We must always think about the motherland. A political party should always work in a way to develop the motherland. We must vote for the party that can improve our country. We must see how capable a political party is. We must support the party capable of developing our country. Some people support a political party because his relation is contesting from that party. This is wrong.

You must always think about the country. Many people work for a candidate with the idea of getting a big position in the government when they win the elections. This is not good. Do not think about the personal gain. Think about the country.

People working for politicians thinking about the country are real lovers of the motherland. Others who work for politicians thinking about personal benefits are selfish.

So think about the country when you support politicians or political parties. Do not be selfish. Love your motherland. Do not allow the foolish and selfish politicians to destroy our motherland. It is our responsibility to protect our motherland. When you do politics with the intention of getting personal gains, you are a traitor. When you do politics with the intention of improving the motherland, you are a hero.

D. Weeratunga


Pondering on a pardon ponder

We as a nation are absolutely horrified at the latest corrupt and questionable decision by the President to consider pardoning the convicted suspect Jude Shramantha Jayamaha. What stupid reasons he has given - ie the President as a youngster, being bullied and struck with a broom stick; what relevance this has, to pardoning a ruthless murderer, no one knows. Also credit is given to the said murderer for having completed a degree in prison! What about the victim?

She was in the prime of her life and was so brutally murdered. Imagine what her loved ones would have gone through and are still going through up to date, having lost this young, beloved member of the family to a ruthless, heartless and most wicked murderer. This convict was dealing in drugs in prison too, so how can he be considered for release due to good behaviour?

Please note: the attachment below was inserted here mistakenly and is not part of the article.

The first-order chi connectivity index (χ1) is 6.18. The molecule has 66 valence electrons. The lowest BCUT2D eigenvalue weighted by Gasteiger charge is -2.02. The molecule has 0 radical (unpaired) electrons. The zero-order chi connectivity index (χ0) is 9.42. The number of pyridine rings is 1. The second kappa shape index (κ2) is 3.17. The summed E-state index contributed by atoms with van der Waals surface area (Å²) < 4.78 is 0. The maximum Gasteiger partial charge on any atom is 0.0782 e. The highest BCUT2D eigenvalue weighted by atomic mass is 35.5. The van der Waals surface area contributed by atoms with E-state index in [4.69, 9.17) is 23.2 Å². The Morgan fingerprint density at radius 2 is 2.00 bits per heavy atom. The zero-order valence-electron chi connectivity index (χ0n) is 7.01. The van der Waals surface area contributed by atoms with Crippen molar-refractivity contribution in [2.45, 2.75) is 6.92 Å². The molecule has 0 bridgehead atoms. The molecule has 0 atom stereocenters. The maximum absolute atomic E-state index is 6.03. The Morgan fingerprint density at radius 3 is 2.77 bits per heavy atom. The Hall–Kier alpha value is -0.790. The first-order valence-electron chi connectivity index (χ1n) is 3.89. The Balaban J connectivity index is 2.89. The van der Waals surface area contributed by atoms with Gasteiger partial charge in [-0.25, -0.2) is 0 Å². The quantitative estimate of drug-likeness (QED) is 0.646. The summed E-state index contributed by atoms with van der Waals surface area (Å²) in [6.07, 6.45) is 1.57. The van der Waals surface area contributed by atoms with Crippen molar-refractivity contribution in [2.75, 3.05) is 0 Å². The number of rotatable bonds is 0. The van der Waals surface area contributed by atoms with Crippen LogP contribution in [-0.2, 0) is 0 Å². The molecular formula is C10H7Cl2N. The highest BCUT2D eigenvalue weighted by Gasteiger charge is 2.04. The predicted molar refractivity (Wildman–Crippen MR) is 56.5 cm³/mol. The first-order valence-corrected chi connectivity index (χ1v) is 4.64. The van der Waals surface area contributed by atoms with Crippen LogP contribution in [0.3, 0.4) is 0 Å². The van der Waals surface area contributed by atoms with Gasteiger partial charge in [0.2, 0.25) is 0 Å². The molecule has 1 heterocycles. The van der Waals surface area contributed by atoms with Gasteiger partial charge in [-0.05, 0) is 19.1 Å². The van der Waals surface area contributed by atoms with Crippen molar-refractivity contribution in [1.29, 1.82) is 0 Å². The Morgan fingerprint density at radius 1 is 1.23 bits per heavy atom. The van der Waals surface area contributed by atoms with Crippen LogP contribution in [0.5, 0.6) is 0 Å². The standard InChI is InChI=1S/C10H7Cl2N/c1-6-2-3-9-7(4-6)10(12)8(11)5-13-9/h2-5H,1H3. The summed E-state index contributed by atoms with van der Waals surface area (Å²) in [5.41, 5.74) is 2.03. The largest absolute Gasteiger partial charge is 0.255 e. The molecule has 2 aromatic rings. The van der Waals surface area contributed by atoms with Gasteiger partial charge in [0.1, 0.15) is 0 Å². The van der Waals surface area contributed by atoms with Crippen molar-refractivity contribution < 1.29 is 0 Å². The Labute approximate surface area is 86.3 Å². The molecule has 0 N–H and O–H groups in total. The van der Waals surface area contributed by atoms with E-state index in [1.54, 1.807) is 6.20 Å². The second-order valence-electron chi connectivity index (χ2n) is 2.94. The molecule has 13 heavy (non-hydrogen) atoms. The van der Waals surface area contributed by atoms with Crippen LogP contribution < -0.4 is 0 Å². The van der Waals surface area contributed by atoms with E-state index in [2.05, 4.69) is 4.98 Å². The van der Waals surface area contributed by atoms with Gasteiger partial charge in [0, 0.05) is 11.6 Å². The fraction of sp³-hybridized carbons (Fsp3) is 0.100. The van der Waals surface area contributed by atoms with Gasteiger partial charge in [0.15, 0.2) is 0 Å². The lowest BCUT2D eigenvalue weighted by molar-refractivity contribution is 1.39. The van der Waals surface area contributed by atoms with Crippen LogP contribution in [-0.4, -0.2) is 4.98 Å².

He is known to have been very violent, even before this murder. The victim’s family has given a very informative statement in a daily newspaper. It’s shameful, indeed, to realize this exercise to pardon is purely in return for a handsome financial consideration? After all, the murderer’s family are extremely wealthy and as we are reminded time and again, money talks. We are ashamed to have this range of corruption within our society and our government. When can we have true leaders of integrity and high thinking?

This is a desperate plea for justice.

S. de Alwis


The only message of Buddha and Jesus

I refer to the article by D. Weeratunga “Living according to the teachings of religious leaders” which appeared in the Citizen’s Column on October 2. With the greatest respect to you sir, what actually is the message of the Buddha and Jesus? In a stunning incident that happened in Sydney, the Buddha Himself changed my whole life and pointed out that the only, I reiterate only, purpose of a human life is to termite the process of Samsara here and now. This was confirmed by Jesus with the most stunning statement ever to come out of human (?) lips “First you find the Kingdom of Heaven within you….”

I go so far as to say that if one is not prepared to devote one’s whole life (what better example than Prince Siddhartha Himself) to that one single purpose, then for Him the word of the Buddha and Jesus are irrelevant.

Sorry sir, we don’t need the Buddha to say all that you have advocated for us to do in your article. As I pointed out in my article “Need for reconciliation” as long as there is a temple, a church or a mosque, it does not matter who says what, it is only a matter of time before the next disaster. It is inconceivable that the Buddha and Jesus would have stated two fundamentally different ultimate truths. It is the long white gown and the yellow robe that has divided Sri Lanka with the inevitable conflicts which will remain forever if we do not acknowledge the ultimate sameness.

Can Nirvana be found in a temple or the Kingdom of Heaven found in a church? Both are “within you” which makes a church and a temple redundant. The only alternative is to make everyone a Buddhist or a Christian or a Muslim like in Bhutaan where everyone is Buddhist and hence no trouble.

Please understand that this letter is not written as a means of criticism but comes from someone who can see the next generation torn apart which will be so, as long as we differentiate ourselves as Christians, Buddhists and Muslims etc.

Dr. Asoka Thenuwara


Visit Sri Lanka's Largest online shop. Over 125,000 unique categories such as Fresh Flowers, Cakes, Food, Jewllery, Childrens Toys and other Sri Lankan e-commerce categories. Low delivery cost to most cities here and free delivery in Colombo.

Add new comment